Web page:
Brandon didn’t want to attend the weekly service held at Adams County Correctional Facility, but another inmate convinced him to try it. He was at first argumentative, but on his second visit he found himself sobbing. He became a regular attendee, joined in the singing, and was even willing to provide solo music for the group.

If Jesus were on earth today, we would undoubtedly find Him in the prisons, talking and dining with criminals and outcasts. “I have not come to call the righteous, but sinners,” He said after being criticized for eating with tax collectors and sinners.

This service, led by RMC prison ministry coordinator Ted Williams, is held by prison ministry volunteers. For the last five years, volunteers have been at Crowley County Correctional Facility. When the ministry began, there were weeks when none of the incarcerated men showed up. Instead of giving up, they stayed to read and pray, and their prayers were rewarded. Now they often have 75 men attending. This month, 95 men showed up.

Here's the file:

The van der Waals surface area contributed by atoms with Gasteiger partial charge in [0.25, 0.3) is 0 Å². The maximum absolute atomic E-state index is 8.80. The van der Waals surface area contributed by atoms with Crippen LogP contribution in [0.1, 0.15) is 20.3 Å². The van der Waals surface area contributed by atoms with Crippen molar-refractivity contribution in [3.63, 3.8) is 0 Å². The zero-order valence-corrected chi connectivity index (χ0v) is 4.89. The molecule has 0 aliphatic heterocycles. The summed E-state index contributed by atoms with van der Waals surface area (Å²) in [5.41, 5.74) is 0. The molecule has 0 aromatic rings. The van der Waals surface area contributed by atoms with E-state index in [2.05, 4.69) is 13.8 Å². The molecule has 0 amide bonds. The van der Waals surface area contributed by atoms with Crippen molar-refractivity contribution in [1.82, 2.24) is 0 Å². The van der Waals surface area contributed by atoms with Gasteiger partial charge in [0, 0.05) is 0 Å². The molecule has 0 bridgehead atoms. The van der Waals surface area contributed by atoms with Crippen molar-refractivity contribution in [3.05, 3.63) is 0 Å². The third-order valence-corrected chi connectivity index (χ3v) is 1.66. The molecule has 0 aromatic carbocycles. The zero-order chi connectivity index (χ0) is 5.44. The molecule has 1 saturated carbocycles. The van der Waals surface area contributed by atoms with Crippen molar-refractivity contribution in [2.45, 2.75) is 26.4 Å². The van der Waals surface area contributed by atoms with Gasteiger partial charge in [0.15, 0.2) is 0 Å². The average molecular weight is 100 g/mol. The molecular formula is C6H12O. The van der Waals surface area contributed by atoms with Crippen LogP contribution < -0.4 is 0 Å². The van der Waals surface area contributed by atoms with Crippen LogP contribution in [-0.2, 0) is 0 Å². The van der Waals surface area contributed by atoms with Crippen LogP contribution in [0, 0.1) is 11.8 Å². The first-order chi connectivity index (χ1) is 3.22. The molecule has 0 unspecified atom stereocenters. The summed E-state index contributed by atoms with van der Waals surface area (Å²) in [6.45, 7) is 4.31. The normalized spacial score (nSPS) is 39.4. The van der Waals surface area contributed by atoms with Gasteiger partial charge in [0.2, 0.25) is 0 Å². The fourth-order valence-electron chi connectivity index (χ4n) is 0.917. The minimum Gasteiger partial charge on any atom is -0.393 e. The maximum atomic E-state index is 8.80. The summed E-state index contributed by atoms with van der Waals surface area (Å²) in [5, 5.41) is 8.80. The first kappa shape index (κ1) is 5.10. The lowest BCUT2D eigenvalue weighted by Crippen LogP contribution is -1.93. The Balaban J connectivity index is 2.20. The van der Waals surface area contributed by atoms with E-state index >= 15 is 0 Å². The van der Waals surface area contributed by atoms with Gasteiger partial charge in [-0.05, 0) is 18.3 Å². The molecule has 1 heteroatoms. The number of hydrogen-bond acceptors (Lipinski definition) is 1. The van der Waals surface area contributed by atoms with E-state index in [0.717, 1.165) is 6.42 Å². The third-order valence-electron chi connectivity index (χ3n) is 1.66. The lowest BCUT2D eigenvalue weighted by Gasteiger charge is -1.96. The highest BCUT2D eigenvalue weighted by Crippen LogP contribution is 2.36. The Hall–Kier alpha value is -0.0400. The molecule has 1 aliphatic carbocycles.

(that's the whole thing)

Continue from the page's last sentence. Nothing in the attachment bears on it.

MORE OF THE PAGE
Most church members don’t know anyone in prison, so prisoners remain hidden from their lives. LifeWay Research reports that about two-thirds of Protestant senior pastors say they lack the training or finances to run an effective prison ministry. Prison ministry work is primarily done by individuals in the congregation.

Williams wants to change this. His goal is to develop prison ministry leaders at each church in the Rocky Mountain Conference.

Like Chuck Colson, founder of Prison Fellowship, Williams believes that, “Even the most broken lives and situations can be restored and made whole when we respond to God’s call to serve men and women behind bars.”